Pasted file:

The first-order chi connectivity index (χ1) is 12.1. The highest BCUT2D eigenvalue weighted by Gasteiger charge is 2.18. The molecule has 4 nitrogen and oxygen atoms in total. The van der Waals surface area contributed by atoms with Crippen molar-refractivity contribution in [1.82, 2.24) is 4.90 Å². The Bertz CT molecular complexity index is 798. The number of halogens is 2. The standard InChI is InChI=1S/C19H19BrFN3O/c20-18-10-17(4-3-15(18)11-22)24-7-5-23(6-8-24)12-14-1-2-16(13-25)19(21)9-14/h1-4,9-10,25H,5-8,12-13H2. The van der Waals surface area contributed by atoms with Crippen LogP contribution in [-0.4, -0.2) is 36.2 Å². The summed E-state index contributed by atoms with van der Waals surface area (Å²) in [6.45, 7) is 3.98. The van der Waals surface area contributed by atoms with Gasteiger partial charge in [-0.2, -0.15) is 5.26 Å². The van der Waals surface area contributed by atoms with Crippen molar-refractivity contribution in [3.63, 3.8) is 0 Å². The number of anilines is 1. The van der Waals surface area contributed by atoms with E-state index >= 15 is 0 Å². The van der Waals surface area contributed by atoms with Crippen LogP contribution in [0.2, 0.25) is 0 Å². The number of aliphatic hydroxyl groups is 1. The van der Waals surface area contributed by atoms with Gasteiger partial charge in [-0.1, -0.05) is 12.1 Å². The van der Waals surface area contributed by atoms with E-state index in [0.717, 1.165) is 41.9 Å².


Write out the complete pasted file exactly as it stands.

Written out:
The first-order chi connectivity index (χ1) is 12.1. The highest BCUT2D eigenvalue weighted by Gasteiger charge is 2.18. The molecule has 4 nitrogen and oxygen atoms in total. The van der Waals surface area contributed by atoms with Crippen molar-refractivity contribution in [1.82, 2.24) is 4.90 Å². The Bertz CT molecular complexity index is 798. The number of halogens is 2. The standard InChI is InChI=1S/C19H19BrFN3O/c20-18-10-17(4-3-15(18)11-22)24-7-5-23(6-8-24)12-14-1-2-16(13-25)19(21)9-14/h1-4,9-10,25H,5-8,12-13H2. The van der Waals surface area contributed by atoms with Crippen LogP contribution in [-0.4, -0.2) is 36.2 Å². The summed E-state index contributed by atoms with van der Waals surface area (Å²) in [6.45, 7) is 3.98. The van der Waals surface area contributed by atoms with Gasteiger partial charge in [-0.2, -0.15) is 5.26 Å². The van der Waals surface area contributed by atoms with Crippen molar-refractivity contribution in [3.63, 3.8) is 0 Å². The number of anilines is 1. The van der Waals surface area contributed by atoms with E-state index >= 15 is 0 Å². The van der Waals surface area contributed by atoms with Crippen LogP contribution in [0.2, 0.25) is 0 Å². The number of aliphatic hydroxyl groups is 1. The van der Waals surface area contributed by atoms with Gasteiger partial charge in [-0.1, -0.05) is 12.1 Å². The van der Waals surface area contributed by atoms with E-state index in [0.717, 1.165) is 41.9 Å².